Transition from well to RO water.

Discussion in 'Freshwater Beginners' started by flyin-lowe, Apr 16, 2010.

  1. flyin-loweWell Known MemberMember

    I decided to go RO with my 120 G tank since I will be stocking with angels and cardinals. I got the unit ordered today and it should be here next week. Right now I have about 12 corries and four albino BN plecos in the tank and it has been running for about a month. What is the best way to make the transition without shocking the fish. Right now my pH is about 8.2 and I am using well water that has run through a water softener. Should I do like 10 gallon water changes every night for a certain period of time or what do you recommend.
    I ended up getting a 4 stage 100 gpd unit. I have a friend who is a plumbing supply salesman and he got me a decent deal on it.
    I typically do my water changes on Friday's so my plan is to get some 5 gallon water jugs and make 30 gallons of water each Thursday and let it sit overnight so the temps get close to room temp. My tank is about 78 degrees and our house stays around 72-74 so after 24 hours it should be close enough to add and it won't change the tank temp much at all.
  2. michael68Valued MemberMember

    I would first test the ph of the ro water.I would slowly aclimate each fish by floating them in a container of your current tank water and slowly over and hour or two add new tank water to the container,especially the plecos.Make sure you test your new water parameters before your start and make sure the new tank is cycled.I just run my thermometer under tap water until it gets to my current tank water temp add conditioner and pour it in.

  3. flyin-loweWell Known MemberMember

    Im not switching tanks I'm just switching water sources. The fish are in the 125 and I am going to start doing water changes and using RO water instead of well water. I am just wandering how much I should change at one time that will not shock or harm the fish.
    Sorry about the confusion.
  4. michael68Valued MemberMember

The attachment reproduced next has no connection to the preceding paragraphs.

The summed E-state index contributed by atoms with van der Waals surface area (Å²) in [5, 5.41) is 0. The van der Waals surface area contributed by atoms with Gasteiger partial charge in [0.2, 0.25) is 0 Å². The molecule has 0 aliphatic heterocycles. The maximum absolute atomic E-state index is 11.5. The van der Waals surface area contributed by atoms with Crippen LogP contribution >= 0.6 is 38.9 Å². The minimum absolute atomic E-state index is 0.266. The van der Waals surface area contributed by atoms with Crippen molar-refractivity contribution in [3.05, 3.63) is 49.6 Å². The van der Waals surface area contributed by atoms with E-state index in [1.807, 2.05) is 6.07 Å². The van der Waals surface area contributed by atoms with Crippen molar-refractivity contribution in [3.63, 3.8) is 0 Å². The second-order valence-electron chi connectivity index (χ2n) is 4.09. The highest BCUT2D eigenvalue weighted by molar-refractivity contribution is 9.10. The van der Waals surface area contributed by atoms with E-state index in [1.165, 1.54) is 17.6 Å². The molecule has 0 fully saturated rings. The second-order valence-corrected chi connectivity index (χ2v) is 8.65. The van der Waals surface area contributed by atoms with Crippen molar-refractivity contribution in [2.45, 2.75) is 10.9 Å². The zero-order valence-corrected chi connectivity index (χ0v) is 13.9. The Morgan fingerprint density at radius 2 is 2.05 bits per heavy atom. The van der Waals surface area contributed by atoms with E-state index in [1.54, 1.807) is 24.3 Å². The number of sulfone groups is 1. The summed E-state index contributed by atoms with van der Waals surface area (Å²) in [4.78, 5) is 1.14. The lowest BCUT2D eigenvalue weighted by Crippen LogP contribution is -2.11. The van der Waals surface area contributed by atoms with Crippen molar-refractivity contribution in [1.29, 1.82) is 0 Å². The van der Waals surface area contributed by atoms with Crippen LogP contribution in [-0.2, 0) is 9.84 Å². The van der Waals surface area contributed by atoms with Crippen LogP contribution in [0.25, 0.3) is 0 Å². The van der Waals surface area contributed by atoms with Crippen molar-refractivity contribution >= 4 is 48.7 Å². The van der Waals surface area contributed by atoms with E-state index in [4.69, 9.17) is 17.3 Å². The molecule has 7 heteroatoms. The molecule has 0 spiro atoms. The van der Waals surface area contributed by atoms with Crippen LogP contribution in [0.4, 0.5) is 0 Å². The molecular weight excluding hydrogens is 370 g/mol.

Sorry i misunderstood.I would still test the ph of the ro water against your current ph and like you said do very small water changes every other day for a period of time.If the ph is similar i think your water changes wont have to be that large and frequent.If ph is the same than carry out your normal maintenance routine.
  5. jdhefModeratorModerator Member

    That sounds like a pretty good plan. When changing ph, slower is always better than faster. You might want to consider getting a 30 gallon (or larger) trash can and putting the water in there along with a heater. The trash can will probably be cheaper than 6 five gallon buckets and this way you can get your water to the perfect temperature.
  6. flyin-loweWell Known MemberMember

    Thanks for the advice, I thought about the trash can but I just don't have a place that I can stick a trash can of that size in the house. If I had a basement I would do a complete setup with holding tanks and pump etc. I plan on just letting the holding tank to the RO unit fill up then the day before a water change I can fill a bottler every several hours or so. I will see how fast it produces. My water pressure is stays between 45-60 lbs according to the gauge in line. I know its not ideal but I have also read a lot of municipal sources only have like 25 lbs.
  7. haji4Valued MemberMember

    I use an R/O system and I fill old cat litter buckets. Yes I carry buckets but I have not had any sickness or ick since I switched. I am guilty and I heat a pitcher in the microwave to raise the temp in the bucket for the small tanks and for the 125 I take a pitcher form each of the 6 buckets and heat it to boiling on the stove. Then I mix it in with the buckets and now it brings the temp up in each bucket. I have been doing it that way for years now. Yes it is a lot of work but to me it is all part of caring for them. We each find a way that works for us and keeps our fish happy and healthy.
  8. michael68Valued MemberMember

    I dont think think the temp in such a small water change in a 120 gallon tank really matters.Just a thought.
  9. flyin-loweWell Known MemberMember

    That was my thought. I don't know how quick temps will stabilize but I figured if my house is close to 72 degrees after 24 hours the water will get close to that. Lets say its gets to 68 degrees. 20 or so gallons ten degrees off the tank temp shouldn't drop it more then a degree or two, I wouldn't think.

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